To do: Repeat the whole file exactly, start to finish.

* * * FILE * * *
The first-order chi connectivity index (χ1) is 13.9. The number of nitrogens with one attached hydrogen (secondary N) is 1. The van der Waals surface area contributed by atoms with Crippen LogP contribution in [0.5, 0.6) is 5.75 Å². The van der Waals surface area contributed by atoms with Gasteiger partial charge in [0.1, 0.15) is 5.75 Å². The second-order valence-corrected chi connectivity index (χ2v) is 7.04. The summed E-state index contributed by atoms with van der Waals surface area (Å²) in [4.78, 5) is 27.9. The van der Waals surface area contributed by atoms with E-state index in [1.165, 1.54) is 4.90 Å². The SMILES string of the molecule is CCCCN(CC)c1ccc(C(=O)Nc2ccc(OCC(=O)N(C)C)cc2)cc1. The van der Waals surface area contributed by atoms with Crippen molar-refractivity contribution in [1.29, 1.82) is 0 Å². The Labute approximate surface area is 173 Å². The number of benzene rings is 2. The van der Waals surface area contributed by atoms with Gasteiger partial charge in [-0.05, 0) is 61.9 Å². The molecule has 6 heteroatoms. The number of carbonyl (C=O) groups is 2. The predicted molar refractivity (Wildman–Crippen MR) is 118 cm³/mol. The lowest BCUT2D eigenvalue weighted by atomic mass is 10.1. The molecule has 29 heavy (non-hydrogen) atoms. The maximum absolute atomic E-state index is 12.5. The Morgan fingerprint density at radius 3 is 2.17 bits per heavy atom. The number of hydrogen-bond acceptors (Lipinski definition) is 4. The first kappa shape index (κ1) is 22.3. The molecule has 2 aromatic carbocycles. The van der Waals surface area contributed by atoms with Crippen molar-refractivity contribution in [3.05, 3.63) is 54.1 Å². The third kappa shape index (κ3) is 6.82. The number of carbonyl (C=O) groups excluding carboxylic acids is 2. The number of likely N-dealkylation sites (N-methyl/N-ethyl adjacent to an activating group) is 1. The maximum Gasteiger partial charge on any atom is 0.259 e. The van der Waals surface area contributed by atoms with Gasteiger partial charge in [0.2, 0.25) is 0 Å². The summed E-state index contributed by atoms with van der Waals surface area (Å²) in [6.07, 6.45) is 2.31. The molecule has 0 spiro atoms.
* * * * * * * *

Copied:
The first-order chi connectivity index (χ1) is 13.9. The number of nitrogens with one attached hydrogen (secondary N) is 1. The van der Waals surface area contributed by atoms with Crippen LogP contribution in [0.5, 0.6) is 5.75 Å². The van der Waals surface area contributed by atoms with Gasteiger partial charge in [0.1, 0.15) is 5.75 Å². The second-order valence-corrected chi connectivity index (χ2v) is 7.04. The summed E-state index contributed by atoms with van der Waals surface area (Å²) in [4.78, 5) is 27.9. The van der Waals surface area contributed by atoms with E-state index in [1.165, 1.54) is 4.90 Å². The SMILES string of the molecule is CCCCN(CC)c1ccc(C(=O)Nc2ccc(OCC(=O)N(C)C)cc2)cc1. The van der Waals surface area contributed by atoms with Crippen molar-refractivity contribution in [1.29, 1.82) is 0 Å². The Labute approximate surface area is 173 Å². The number of benzene rings is 2. The van der Waals surface area contributed by atoms with Gasteiger partial charge in [-0.05, 0) is 61.9 Å². The molecule has 6 heteroatoms. The number of carbonyl (C=O) groups is 2. The predicted molar refractivity (Wildman–Crippen MR) is 118 cm³/mol. The lowest BCUT2D eigenvalue weighted by atomic mass is 10.1. The molecule has 29 heavy (non-hydrogen) atoms. The maximum absolute atomic E-state index is 12.5. The Morgan fingerprint density at radius 3 is 2.17 bits per heavy atom. The number of hydrogen-bond acceptors (Lipinski definition) is 4. The first kappa shape index (κ1) is 22.3. The molecule has 2 aromatic carbocycles. The van der Waals surface area contributed by atoms with Crippen molar-refractivity contribution in [3.05, 3.63) is 54.1 Å². The third kappa shape index (κ3) is 6.82. The number of carbonyl (C=O) groups excluding carboxylic acids is 2. The number of likely N-dealkylation sites (N-methyl/N-ethyl adjacent to an activating group) is 1. The maximum Gasteiger partial charge on any atom is 0.259 e. The van der Waals surface area contributed by atoms with Gasteiger partial charge in [0.2, 0.25) is 0 Å². The summed E-state index contributed by atoms with van der Waals surface area (Å²) in [6.07, 6.45) is 2.31. The molecule has 0 spiro atoms.